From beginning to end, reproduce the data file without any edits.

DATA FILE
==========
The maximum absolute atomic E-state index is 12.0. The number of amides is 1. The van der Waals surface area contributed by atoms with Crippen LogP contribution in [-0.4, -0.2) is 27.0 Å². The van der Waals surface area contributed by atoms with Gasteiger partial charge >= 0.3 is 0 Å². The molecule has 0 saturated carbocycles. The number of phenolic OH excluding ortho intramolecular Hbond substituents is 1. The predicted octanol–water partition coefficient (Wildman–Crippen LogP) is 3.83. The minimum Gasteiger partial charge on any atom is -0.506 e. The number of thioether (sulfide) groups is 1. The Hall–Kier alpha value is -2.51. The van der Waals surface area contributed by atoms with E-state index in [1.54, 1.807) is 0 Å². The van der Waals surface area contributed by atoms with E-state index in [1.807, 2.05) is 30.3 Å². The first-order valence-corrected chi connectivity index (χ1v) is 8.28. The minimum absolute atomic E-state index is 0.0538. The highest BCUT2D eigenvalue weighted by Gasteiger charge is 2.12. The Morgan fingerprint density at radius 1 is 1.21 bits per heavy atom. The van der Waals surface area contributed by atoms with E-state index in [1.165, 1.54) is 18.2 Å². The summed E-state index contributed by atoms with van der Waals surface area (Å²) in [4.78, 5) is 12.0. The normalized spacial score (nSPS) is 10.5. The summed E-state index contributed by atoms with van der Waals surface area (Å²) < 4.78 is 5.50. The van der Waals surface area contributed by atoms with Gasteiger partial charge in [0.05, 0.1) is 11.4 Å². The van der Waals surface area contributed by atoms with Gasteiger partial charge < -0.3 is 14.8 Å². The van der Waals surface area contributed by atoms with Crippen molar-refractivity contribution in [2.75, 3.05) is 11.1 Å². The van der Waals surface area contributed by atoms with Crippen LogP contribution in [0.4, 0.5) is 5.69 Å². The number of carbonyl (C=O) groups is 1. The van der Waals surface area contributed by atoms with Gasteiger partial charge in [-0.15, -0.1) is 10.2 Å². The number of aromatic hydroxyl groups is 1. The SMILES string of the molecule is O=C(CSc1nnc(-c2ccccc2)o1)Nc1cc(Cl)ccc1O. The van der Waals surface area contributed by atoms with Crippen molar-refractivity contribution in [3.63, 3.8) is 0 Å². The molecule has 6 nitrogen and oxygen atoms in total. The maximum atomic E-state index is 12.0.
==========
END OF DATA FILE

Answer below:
The maximum absolute atomic E-state index is 12.0. The number of amides is 1. The van der Waals surface area contributed by atoms with Crippen LogP contribution in [-0.4, -0.2) is 27.0 Å². The van der Waals surface area contributed by atoms with Gasteiger partial charge >= 0.3 is 0 Å². The molecule has 0 saturated carbocycles. The number of phenolic OH excluding ortho intramolecular Hbond substituents is 1. The predicted octanol–water partition coefficient (Wildman–Crippen LogP) is 3.83. The minimum Gasteiger partial charge on any atom is -0.506 e. The number of thioether (sulfide) groups is 1. The Hall–Kier alpha value is -2.51. The van der Waals surface area contributed by atoms with E-state index in [1.54, 1.807) is 0 Å². The van der Waals surface area contributed by atoms with E-state index in [1.807, 2.05) is 30.3 Å². The first-order valence-corrected chi connectivity index (χ1v) is 8.28. The minimum absolute atomic E-state index is 0.0538. The highest BCUT2D eigenvalue weighted by Gasteiger charge is 2.12. The Morgan fingerprint density at radius 1 is 1.21 bits per heavy atom. The van der Waals surface area contributed by atoms with E-state index in [1.165, 1.54) is 18.2 Å². The summed E-state index contributed by atoms with van der Waals surface area (Å²) in [4.78, 5) is 12.0. The normalized spacial score (nSPS) is 10.5. The summed E-state index contributed by atoms with van der Waals surface area (Å²) < 4.78 is 5.50. The van der Waals surface area contributed by atoms with Gasteiger partial charge in [0.05, 0.1) is 11.4 Å². The van der Waals surface area contributed by atoms with Gasteiger partial charge < -0.3 is 14.8 Å². The van der Waals surface area contributed by atoms with Crippen molar-refractivity contribution in [2.75, 3.05) is 11.1 Å². The van der Waals surface area contributed by atoms with Crippen LogP contribution in [0.4, 0.5) is 5.69 Å². The number of carbonyl (C=O) groups is 1. The van der Waals surface area contributed by atoms with Gasteiger partial charge in [-0.15, -0.1) is 10.2 Å². The number of aromatic hydroxyl groups is 1. The SMILES string of the molecule is O=C(CSc1nnc(-c2ccccc2)o1)Nc1cc(Cl)ccc1O. The van der Waals surface area contributed by atoms with Crippen molar-refractivity contribution in [3.63, 3.8) is 0 Å². The molecule has 6 nitrogen and oxygen atoms in total. The maximum atomic E-state index is 12.0.